<?php
/** @Document */
class MyPersistentClass
{
    /** @Field(type="string") */
    private $name;
}

4.4.1. Indexing Fields

CouchDB uses map-reduce to query documents. Except querying for the ID of a document there is no additional query capability available for fields. Doctrine CouchDB ODM allows you to use a predefined view that allows equality comparisons on fields:

<?php
/** @Document */
class MyPersistentClass
{
    /**
     * @Index
     * @Field(type="string")
     */
    private $name;
}

All indexed fields can be queried in DocumentRepository::findBy() and DocumentRepository:findOneBy():

<?php
$repository = $documentManager->getRepository("MyApp\Document\MyPersistentClass");
$john = $repository->findOneBy(array("name" => "John Galt"));

4.4.2. Json Names

If your fields for some reason have different names in the PHP class and CouchDB document you can use the attribute “jsonName” to specify the name of the key in the json document.

4.5. Id Mapping

CouchDB documents have a special field “_id” that contains the globally unique identifier of a document in the database. This is always a string, so it suffices to specify only the @Id annotation on the property:

<?php
/** @Document */
class MyPersistentClass
{
    /** @Id */
    private $id;
}

4.5.1. Id Generation Strategies

By default the ODM uses CouchDBs batch UUID generation mechanism to generate a UUID for a document as soon as it is registered with the DocumentManager. You can configure different strategies to generate IDs, here is a list:

  • @Id(strategy=”UUID”) - Uses CouchDB UUID generation. This is the implicitly selected strategy if you do not specify the strategy argument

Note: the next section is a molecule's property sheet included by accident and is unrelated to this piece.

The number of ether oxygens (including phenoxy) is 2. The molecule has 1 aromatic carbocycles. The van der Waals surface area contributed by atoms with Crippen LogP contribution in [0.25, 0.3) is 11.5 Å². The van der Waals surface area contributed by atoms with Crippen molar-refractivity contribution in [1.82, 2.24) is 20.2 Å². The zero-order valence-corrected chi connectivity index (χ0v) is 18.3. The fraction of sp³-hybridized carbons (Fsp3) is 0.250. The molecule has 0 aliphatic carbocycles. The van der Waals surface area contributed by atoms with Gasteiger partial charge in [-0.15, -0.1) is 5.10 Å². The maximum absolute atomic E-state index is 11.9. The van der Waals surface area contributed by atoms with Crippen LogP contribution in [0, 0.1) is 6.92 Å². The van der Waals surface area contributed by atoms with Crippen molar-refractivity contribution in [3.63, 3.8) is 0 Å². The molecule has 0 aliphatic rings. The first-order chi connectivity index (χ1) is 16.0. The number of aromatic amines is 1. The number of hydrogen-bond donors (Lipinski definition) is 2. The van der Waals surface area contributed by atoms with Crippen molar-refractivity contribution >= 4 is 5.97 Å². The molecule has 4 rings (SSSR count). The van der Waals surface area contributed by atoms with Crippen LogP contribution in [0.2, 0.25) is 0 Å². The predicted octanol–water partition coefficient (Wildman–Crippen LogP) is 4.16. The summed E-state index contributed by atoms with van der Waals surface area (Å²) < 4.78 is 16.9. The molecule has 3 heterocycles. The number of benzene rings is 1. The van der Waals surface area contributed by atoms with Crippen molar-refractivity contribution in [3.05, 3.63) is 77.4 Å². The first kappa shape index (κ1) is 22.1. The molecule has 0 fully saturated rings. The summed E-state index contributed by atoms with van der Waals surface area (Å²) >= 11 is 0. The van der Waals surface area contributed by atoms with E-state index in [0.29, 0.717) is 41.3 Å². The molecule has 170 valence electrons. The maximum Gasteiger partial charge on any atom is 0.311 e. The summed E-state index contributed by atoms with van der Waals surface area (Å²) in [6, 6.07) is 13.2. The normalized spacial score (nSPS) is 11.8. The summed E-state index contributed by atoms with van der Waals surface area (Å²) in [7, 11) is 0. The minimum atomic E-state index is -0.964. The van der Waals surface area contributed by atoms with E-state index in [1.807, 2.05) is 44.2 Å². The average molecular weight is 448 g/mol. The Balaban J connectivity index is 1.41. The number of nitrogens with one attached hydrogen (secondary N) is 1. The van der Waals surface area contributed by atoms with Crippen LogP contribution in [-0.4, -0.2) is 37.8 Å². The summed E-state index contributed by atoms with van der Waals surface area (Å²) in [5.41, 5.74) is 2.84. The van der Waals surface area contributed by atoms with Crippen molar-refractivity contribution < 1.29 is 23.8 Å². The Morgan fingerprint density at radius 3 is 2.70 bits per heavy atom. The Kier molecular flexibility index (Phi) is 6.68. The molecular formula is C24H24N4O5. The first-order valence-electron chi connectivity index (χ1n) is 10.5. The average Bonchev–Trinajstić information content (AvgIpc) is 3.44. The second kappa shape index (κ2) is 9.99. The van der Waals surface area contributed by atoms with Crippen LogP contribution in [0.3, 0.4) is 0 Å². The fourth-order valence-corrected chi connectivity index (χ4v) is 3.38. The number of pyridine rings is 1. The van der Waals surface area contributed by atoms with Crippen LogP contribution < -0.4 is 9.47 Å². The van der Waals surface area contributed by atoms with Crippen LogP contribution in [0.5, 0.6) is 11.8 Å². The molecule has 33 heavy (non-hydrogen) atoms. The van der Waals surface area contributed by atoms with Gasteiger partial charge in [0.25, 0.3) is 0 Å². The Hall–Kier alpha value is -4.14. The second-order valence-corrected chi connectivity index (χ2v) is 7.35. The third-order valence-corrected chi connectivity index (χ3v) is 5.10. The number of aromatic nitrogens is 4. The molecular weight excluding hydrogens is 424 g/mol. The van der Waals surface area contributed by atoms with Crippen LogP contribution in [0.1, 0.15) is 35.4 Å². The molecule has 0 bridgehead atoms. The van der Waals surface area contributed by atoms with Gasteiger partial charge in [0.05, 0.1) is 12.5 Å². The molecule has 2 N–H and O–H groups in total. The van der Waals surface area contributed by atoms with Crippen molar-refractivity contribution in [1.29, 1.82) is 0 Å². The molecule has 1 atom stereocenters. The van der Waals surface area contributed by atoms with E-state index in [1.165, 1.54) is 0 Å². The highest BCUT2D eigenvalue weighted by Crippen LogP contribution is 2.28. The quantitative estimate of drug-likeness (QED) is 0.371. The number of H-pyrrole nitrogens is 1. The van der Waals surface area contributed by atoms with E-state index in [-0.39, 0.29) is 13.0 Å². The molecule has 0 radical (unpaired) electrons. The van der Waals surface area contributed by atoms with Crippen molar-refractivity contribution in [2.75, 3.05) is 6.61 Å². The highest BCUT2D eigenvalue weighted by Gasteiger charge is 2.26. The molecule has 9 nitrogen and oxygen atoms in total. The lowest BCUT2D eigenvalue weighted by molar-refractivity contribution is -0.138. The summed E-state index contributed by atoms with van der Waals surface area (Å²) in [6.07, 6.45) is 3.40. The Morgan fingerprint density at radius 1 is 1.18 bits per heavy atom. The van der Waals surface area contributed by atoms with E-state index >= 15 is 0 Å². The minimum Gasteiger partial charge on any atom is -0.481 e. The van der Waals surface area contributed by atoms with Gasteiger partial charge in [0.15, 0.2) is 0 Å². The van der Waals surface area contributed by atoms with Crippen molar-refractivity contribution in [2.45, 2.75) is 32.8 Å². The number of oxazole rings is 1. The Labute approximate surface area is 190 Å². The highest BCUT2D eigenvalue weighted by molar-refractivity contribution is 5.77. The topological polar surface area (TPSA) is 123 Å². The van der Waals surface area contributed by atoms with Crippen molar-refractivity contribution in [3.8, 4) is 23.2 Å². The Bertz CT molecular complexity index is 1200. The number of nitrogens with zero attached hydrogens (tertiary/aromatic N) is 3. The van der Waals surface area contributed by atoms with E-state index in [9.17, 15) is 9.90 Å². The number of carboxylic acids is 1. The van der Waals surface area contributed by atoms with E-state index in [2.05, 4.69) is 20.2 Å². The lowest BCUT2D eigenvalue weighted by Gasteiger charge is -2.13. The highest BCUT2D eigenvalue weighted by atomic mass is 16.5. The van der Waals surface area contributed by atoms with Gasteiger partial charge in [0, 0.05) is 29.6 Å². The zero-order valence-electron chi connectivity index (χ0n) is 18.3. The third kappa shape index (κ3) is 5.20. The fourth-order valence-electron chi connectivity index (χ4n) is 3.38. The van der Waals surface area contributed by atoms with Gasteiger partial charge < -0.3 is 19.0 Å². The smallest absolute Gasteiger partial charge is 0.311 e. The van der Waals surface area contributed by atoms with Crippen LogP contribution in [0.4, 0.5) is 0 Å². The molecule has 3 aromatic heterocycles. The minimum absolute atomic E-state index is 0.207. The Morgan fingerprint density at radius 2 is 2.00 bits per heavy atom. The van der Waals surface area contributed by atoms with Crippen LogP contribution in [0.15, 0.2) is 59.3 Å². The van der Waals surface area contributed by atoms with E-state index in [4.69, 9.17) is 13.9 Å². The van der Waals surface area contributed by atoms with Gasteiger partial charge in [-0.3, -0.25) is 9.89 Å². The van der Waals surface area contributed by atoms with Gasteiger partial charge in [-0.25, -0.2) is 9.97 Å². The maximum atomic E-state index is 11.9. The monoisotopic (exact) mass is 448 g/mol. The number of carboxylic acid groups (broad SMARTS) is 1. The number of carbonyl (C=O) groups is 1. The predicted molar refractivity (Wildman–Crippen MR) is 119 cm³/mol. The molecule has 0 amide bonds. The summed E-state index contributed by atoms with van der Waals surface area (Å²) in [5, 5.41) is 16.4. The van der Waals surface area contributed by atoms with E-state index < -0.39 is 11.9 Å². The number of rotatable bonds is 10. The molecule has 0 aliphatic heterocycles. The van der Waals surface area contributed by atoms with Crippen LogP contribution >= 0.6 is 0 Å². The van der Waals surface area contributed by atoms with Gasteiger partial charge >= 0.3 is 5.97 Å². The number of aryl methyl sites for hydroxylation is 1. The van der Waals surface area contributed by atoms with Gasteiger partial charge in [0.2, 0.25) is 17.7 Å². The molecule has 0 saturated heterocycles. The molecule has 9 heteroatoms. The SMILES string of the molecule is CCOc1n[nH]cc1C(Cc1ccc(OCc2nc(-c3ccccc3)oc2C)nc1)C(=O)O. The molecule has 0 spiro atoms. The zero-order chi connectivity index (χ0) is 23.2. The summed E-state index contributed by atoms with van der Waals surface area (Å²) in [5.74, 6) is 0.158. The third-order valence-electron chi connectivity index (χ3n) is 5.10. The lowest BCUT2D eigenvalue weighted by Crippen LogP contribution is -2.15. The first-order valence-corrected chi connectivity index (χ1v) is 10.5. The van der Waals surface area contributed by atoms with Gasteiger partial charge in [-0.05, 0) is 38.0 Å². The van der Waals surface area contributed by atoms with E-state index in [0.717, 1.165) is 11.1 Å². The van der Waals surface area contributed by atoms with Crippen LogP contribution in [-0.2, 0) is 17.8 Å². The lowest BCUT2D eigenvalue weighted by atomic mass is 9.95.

• @Id(strategy=”ASSIGNED”) - Assumes that you as developer have assigned a unique identifier before passing the document to the DocumentManager for the first time.

4.6. Attachments

You can map an array of all CouchDB attachments to a document to a field in your PHP class:

<?php
/** @Document */
class MyPersistentClass
{
    /** @Attachments */
    private $attachments;
}

The mapped field is indexed by filename and contains instances of Doctrine\CouchDB\Attachment. Contents of the attachments are loaded lazily by using the stub details inside the CouchDB document.

4.7. Document Repositories

A repository is a finder class for your documents. Every document automatically has a repository of the type Doctrine\ODM\CouchDB\DocumentRepository. You can specify your own repository classes that extend the base repository and provide additional finder methods:

<?php
/** @Document(repositoryClass="MyApp\Repository\MyPersistentRepository") */
class MyPersistentClass
{
    /** @Attachments */
    private $attachments;
}

Then when calling DocumentManager#getRepository you will get an instance of your repository subclass:

<?php
$repository = $documentManager->getRepository("MyApp\Document\MyPersistentClass");